Icons of a movement

Icons of a movement

February 5, 2024


The stars of Genius: MLK/X – Kelvin Harrison Jr, Aaron Pierre, Weruche Opia and Jayme Lawson – reveal how they got into character to play icons of the US civil rights movement in this eight-part drama.

Their work leading the US civil rights movement ensured their place in history as two of the most iconic figures of the 20th century. Now the lives and achievements of Dr Martin Luther King Jr and Malcolm X have been dramatised in the fourth instalment of National Geographic’s anthology series Genius.

Jayme Lawson as Betty and Aaron Pierre as Malcolm X

In a first for the franchise, the new season – titled Genius: MLK/X – marks the first time two people have been featured at the same time, and for good reason. Though they may have taken different paths, both Dr King (Kelvin Harrison Jr) and X (Aaron Pierre) shared the same goal of equality at a time of widespread racial segregation in the US.

In the eight-part limited series, those journeys are explored from their upbringings and the injustices that shaped their identities to their only ever meeting at the US Senate in 1964, when they came together to urge president Lyndon B Johnson to pass the landmark Civil Rights Act that segregationists were attempting to filibuster. Both men were later assassinated aged 39, X in 1965 and Dr King in 1968.

Also taking centre stage are Coretta Scott King (Weruche Opia) and Betty Shabazz (Jayme Lawson), who are revealed to be formidable equals to their husbands. In particular, episode five, Matriarchs, is told from their perspectives as the pressures and expectations of their public and private lives take their toll.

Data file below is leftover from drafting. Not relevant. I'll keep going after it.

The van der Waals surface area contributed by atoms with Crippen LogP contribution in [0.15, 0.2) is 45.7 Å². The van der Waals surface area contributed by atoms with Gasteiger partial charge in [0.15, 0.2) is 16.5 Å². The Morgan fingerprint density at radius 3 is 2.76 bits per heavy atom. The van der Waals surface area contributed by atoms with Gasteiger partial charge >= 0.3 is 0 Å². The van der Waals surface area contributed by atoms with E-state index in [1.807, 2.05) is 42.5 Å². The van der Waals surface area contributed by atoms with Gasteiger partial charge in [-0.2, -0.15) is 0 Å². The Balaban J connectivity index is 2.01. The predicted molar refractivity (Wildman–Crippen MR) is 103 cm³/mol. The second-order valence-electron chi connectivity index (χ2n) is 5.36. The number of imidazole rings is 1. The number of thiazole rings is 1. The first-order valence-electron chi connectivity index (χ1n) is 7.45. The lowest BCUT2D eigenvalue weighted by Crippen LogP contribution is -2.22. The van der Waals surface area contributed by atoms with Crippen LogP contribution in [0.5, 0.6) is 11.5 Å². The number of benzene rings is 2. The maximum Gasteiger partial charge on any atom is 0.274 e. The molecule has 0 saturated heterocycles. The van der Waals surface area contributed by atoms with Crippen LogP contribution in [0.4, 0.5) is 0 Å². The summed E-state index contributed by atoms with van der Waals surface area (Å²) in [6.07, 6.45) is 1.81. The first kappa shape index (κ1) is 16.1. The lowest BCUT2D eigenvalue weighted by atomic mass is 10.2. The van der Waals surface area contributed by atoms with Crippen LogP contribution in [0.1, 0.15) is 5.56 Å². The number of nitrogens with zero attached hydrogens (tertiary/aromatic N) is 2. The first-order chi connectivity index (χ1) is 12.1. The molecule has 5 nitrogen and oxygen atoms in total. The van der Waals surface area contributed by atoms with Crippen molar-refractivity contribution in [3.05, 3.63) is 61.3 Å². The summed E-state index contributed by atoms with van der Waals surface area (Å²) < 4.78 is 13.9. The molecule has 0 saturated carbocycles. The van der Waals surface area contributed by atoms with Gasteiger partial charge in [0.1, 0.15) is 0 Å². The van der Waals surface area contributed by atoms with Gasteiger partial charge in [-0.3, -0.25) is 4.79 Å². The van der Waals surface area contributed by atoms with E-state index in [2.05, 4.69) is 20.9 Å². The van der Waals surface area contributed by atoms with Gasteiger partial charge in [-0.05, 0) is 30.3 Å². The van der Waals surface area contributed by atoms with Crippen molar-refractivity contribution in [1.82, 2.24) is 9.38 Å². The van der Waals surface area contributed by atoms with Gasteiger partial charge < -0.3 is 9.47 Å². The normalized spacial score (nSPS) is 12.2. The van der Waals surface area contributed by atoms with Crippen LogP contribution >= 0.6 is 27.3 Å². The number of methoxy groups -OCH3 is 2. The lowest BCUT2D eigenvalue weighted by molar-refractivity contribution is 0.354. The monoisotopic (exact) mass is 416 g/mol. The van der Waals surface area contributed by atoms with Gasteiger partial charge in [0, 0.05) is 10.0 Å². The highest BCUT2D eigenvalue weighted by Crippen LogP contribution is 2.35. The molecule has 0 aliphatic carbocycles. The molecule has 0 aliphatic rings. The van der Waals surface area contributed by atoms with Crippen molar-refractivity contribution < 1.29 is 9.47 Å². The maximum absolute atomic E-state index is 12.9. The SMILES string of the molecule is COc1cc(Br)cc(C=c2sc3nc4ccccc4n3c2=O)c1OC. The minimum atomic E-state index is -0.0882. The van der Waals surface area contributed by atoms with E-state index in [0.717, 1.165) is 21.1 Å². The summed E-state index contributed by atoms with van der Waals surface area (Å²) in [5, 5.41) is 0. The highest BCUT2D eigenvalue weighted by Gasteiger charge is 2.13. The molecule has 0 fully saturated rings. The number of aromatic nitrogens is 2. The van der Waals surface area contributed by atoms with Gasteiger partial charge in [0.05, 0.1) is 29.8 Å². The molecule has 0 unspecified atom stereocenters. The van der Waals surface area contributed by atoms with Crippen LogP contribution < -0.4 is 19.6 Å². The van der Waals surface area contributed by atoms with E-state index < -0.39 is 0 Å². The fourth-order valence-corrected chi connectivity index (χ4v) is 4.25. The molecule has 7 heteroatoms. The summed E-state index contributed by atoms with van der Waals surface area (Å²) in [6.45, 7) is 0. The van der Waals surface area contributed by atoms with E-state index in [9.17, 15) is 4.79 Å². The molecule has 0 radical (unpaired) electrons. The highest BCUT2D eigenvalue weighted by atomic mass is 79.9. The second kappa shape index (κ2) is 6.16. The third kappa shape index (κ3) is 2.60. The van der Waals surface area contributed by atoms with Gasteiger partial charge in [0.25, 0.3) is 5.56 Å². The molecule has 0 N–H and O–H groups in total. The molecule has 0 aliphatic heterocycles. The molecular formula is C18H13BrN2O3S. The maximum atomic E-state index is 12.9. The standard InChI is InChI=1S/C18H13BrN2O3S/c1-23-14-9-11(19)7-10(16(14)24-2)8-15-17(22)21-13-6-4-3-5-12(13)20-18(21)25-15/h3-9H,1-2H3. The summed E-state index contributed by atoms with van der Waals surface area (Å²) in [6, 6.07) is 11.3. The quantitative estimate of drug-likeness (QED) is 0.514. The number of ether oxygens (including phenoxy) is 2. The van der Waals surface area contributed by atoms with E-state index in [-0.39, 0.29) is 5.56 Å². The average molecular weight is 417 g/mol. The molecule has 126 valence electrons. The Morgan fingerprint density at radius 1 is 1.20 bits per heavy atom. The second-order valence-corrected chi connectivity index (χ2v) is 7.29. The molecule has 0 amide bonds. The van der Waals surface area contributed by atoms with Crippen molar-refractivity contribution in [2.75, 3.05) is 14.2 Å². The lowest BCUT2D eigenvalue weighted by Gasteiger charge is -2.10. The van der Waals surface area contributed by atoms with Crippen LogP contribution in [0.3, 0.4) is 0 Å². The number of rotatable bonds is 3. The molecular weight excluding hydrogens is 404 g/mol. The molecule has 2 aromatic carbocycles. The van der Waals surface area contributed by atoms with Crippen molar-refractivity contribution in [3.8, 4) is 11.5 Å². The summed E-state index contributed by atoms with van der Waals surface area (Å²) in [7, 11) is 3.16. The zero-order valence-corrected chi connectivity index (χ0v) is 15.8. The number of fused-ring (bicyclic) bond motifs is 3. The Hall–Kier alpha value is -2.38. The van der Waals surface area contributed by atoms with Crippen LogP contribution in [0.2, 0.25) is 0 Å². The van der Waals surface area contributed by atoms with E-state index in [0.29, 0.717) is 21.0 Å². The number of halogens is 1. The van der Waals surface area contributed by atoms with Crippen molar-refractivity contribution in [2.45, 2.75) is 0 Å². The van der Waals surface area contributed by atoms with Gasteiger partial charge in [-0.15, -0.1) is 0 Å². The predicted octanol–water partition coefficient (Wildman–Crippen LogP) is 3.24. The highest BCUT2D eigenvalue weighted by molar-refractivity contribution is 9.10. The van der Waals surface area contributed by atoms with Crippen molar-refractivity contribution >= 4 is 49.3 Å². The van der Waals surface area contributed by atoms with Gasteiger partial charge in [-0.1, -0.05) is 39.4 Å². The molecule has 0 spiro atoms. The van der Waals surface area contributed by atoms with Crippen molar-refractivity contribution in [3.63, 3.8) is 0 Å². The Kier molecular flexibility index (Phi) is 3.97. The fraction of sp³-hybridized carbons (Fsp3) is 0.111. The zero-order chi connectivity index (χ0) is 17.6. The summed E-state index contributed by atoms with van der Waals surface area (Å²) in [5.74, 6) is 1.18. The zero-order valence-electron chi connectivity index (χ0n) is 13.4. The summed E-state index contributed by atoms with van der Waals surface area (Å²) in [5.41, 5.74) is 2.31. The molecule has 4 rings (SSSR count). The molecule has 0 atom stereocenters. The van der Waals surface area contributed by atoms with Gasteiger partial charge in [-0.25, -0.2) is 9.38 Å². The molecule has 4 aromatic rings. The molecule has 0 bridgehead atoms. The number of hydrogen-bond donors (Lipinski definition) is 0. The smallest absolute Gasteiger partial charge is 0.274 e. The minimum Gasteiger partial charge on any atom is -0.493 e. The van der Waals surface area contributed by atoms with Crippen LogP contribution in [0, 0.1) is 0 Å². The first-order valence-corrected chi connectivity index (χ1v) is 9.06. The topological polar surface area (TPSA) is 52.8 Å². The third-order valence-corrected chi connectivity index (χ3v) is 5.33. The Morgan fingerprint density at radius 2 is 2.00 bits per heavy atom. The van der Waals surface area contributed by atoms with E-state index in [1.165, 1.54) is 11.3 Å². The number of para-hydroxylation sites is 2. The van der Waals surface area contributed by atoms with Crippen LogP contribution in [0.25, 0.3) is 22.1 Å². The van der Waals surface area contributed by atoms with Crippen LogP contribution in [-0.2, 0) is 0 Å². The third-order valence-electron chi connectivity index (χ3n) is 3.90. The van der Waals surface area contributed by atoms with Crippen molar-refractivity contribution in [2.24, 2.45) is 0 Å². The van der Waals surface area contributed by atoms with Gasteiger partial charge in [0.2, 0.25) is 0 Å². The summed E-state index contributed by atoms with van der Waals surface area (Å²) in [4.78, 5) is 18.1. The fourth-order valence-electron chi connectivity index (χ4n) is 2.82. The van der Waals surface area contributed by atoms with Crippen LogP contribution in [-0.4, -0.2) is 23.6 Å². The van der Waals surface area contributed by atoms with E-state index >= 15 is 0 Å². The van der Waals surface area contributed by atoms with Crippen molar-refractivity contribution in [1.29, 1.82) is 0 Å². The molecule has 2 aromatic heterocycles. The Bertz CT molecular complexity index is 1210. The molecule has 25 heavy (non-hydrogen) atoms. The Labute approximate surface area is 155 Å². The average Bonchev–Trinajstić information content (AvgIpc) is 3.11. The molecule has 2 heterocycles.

Now airing on National Geographic, Genius: MLK/X comes from 20th Television, Imagine Television and Undisputed Cinema. Showrunners Raphael Jackson Jr and Damione Macedon executive produce with Reggie Rock Bythewood, Gina Prince-Bythewood, Francie Calgo, Brian Grazer, Ron Howard, Kristen Zolner and Jeff Stetson.

The series follows previous Genius instalments about Albert Einstein, Pablo Picasso and Aretha Franklin.

Here the show’s stars tell DQ about making the series and how they got into character to play the real-life icons.

Now it’s airing, how do you reflect on making the series?
Jayme Lawson: What you see was a labour of love from everyone involved, and it required and asked a lot of everyone. To get to see the show, you’re waiting with bated breath. How did it actually turn out? Did we actually do what we set out to do? Now we’re in a place where we can breathe and enjoy the labour of love we’ve all put in.

Weruche Opia: It’s almost like reliving it. It’s been a year [since filming wrapped] but it definitely was a labour of love and it’s so beautiful to see the project evolve from the cast, the crew, costume and make-up, the producers, the showrunners and the writers. It’s so beautiful to see this project that we all poured ourselves into coming out. I’m quite proud of what we’ve done.

The series follows two key figures in the civil rights movement’s battle for equality

What were your first impressions of the script and the opportunity to play such iconic real-life figures?